Cotton industry

Cotton IndustryMarket capitalizationCotton Industry

Government decision to permit the export of 85 lakh bales as against the earmarked quantity of 55 lakh bales by Cotton Advisory Board at the beginning of cotton season (Oct-Sept) has brought down the closing stock to around 38.5 lakh bales, making to stock to use ratio at 15%. Whenever the stock to use ratio was dipped below 20 %, the cotton prices have increased abnormally the recent notification notification had resulted in jacking up the prices of cotton almost rs.4000 per candy of 355 kg within a month.

Cotton IndustrySize of the industryCotton Industry

As a part of measures to boost cotton trade, the Government of India had liberalized raw cotton exports since July 2001, dispensing with the system of allocation of cotton export quota in favour of different agencies and traders. Exports of cotton from the country are under Open General Licence (OGL) since July 2001. During the year 2008-09, the cotton exports from the country reached at US$ 850 million including 35 lakh bales.

Cotton IndustryTotal contribution to the economy/ salesCotton Industry

As the largest private enterprise in India is having more than 100 million farm holdings, agriculture supports more than 60% of the population, contributes nearly 19% to India's Gross Domestic Product (GDP) and 11% to the total exports. Around 51% of the geographical area in India is already under cultivation as compared to 11% of the world average.

Cotton IndustryDomestic and Export ShareCotton Industry

Year
Qty. (in lakh bales of 170 kgs each)
Value (in US$ million)
2006-07
58.00
1170
2007-08
88.50
1850
2008-09
35.00
850
2009-10
55.00
NA

Government of India as a part of measures to boost cotton trade had liberalized raw cotton exports since July 2001, dispensing with the system of allocation of cotton export quota in favour of different agencies and traders. Exports of cotton has been done under Open General Licence (OGL) since July 2001. During the year 2008-09 in the country, the cotton exports reached at US$ 850 million including 35 lakh bales. The Indian Cotton industry was worth approximately $38 billion, with growth of the industry heavily correlated with the rise and fall of cotton prices. However, exports of cotton have grown steadily throughout the last decade which reached $4.87 billion in 2006.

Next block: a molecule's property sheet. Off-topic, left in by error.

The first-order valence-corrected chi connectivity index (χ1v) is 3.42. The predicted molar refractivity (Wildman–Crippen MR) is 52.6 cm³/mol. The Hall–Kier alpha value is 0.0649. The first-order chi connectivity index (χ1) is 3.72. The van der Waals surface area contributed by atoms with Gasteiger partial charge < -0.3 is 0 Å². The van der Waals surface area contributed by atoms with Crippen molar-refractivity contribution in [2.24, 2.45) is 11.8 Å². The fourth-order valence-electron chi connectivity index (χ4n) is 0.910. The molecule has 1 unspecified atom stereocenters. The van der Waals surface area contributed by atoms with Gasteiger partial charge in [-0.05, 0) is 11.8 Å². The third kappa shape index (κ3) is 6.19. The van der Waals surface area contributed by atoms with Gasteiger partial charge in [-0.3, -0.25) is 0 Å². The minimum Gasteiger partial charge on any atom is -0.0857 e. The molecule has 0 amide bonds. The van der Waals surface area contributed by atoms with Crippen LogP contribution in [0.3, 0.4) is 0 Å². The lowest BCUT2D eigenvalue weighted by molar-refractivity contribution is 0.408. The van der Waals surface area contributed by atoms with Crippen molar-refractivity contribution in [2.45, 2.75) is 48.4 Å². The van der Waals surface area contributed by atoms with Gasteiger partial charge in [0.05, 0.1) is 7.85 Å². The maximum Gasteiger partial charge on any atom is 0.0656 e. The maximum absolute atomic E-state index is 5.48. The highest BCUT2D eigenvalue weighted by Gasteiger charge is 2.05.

Cotton IndustryEmployment opportunities Cotton Industry

Cotton Industry has numerous opportunities for entrepreneurs, Textile companies, fabric manufacturing companies that consume cotton raw material and supply various varieties of finished products and value added products are benefitted. Through various job agencies, there are various employment opportunities prevalent in India.

The Indian Cotton Industry provides livelihood to farmers, and workers engaged in ginning, spinning, weaving, dyeing, designing and packaging, not leaving sewing and tailoring.

Cotton IndustryLatest developments Cotton Industry

  • In the year 2008-09 the yield gap between the world and India was narrowed down, as Indian yield was 5.5% to 591 kg per hectare. India still has miles to go before it can match yield levels in countries like Australia, China and the U.S. where yield is as high as 1840 kg, 1265 kg and 985 kg, respectively.
  • The major achievement for Indian cotton has been a significant improvement in cotton yield in the last three to four years. The average national yield has almost doubled to 560 kilograms (kg) per hectare, climbing from around 300 kg per hectare as recently as 2002/03. Though the national yield level still compares poorly with the global average of 785 kg per hectare, world average yield grew by just 38% between 2000/01 and 2007/08. Conversely, India's average yield posted a whopping growth of 102% during the same period.
  • Today Cotton crop contributes about 14 - 16% to the total agricultural-crop in India.
  • India has the largest area under cotton with 9 million hectares in the world constituting 26% of total world cotton area.
  • India presently produces 4.59 million tonnes of cotton with 27 million bales of 170 kgs each which constitutes 18% of the world cotton production.
  • 60 million people including 4.5 million farmers in India depend on cotton production to earn their livelihood.
  • India Cotton Industry may boost the acreage to at least 10.5 million hectares. Farmers planted the crop across 10.4 million hectares and up 9 % from a year earlier, according to the farm ministry in the year 2009.